Prayers Are Not Enough

Prayers Are Not Enough

prayers“Is it safe?” is the question I get most often from travelers considering visiting Africa.

Today is the anniversary of the ebola outbreak in West Africa. What has transpired since then?

11,331 deaths from ebola. Around 30,000 gun deaths in the U.S., of which nearly the same number of ebola deaths were homicides including about 300 mass shootings. What else?

The most amazing panic by Americans, especially conservatives, that ebola was doomsday. Billions of dollars of unnecessary and unworkable precautions were spent. The “ebola threat” consumed the American psyche. Travel to Africa stopped.

When a potential vacationer asks me if “it’s safe” that person means much more than those few words, and it’s hard for me to answer.

Statistically, it’s safer than driving on the interstate, but that’s trivial because the questioner feels confident driving the interstate … whether she should or not. He believes “the chances” of his being in an accident are small, because he practices safe driving, knows the way, and maintains his vehicle.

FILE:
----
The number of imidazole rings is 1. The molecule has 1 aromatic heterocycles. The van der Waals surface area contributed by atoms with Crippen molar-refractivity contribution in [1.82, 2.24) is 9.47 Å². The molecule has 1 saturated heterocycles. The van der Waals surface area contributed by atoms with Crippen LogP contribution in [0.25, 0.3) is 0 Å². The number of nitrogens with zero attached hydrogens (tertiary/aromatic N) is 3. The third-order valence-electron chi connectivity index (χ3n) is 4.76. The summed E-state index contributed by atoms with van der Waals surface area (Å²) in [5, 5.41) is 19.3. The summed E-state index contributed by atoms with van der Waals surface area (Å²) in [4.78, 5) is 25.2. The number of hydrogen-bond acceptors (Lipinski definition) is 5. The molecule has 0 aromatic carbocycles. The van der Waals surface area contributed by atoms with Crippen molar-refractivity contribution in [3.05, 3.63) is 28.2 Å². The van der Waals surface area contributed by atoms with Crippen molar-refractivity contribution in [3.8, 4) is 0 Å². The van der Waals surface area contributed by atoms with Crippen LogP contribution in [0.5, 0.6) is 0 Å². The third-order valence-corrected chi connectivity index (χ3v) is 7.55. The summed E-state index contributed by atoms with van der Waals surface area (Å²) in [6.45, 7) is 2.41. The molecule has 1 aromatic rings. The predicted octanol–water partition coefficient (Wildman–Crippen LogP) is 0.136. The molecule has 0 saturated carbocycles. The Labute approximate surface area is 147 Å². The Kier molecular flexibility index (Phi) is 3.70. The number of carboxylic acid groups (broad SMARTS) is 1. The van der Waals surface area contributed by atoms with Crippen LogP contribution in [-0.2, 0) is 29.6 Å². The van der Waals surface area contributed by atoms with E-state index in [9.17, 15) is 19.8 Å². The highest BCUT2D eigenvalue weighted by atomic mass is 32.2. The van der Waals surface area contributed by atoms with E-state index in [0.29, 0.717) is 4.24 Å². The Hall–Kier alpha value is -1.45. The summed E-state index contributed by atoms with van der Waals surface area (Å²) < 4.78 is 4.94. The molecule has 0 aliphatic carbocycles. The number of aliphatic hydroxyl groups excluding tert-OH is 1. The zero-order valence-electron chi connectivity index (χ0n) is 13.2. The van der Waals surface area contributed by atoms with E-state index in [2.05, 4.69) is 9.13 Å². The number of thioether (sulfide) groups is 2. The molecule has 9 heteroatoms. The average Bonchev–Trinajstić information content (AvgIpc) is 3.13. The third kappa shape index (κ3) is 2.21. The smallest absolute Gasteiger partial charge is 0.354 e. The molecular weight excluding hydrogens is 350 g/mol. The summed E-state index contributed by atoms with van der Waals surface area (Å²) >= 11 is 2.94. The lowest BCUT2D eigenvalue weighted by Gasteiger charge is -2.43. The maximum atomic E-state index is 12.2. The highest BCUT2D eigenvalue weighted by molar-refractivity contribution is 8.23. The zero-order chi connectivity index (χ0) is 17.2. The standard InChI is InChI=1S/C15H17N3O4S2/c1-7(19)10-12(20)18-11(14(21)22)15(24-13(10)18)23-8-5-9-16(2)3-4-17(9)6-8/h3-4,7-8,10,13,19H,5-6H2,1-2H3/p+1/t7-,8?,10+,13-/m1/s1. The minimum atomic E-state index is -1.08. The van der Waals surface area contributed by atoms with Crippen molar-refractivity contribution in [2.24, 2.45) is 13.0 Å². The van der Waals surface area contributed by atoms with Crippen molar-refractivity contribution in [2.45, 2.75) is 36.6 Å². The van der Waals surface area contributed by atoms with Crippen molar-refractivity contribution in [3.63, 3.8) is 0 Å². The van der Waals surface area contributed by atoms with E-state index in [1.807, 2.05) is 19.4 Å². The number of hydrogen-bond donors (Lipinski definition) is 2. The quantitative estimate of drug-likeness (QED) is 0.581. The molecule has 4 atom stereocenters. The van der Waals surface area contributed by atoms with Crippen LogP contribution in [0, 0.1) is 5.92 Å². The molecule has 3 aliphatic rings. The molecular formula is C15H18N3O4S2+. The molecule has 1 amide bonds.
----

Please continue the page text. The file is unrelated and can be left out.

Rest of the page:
In that sense what he’s asking me: Does the vacation you envision for me carry little risk vis-a-vis all the vacations out there; do you undertake due diligence in protecting your clients; and do you have experience and knowledge?

It still doesn’t matter that I can convince her the answer is “Yes.”

Americans’ perceptions, I believe, more than any other culture’s are formed by the media they watch, the spiritual leaders they trust, and the politicians they hate.

We are truly as impressionable as we believe we are free.

There is evil in the world and there’s a lot of money to be made with evil-ness. The manufacturers of weapons, the owners of cable, the paymasters of our politicians are all heavily invested in evil.

There’s no better market for them than us.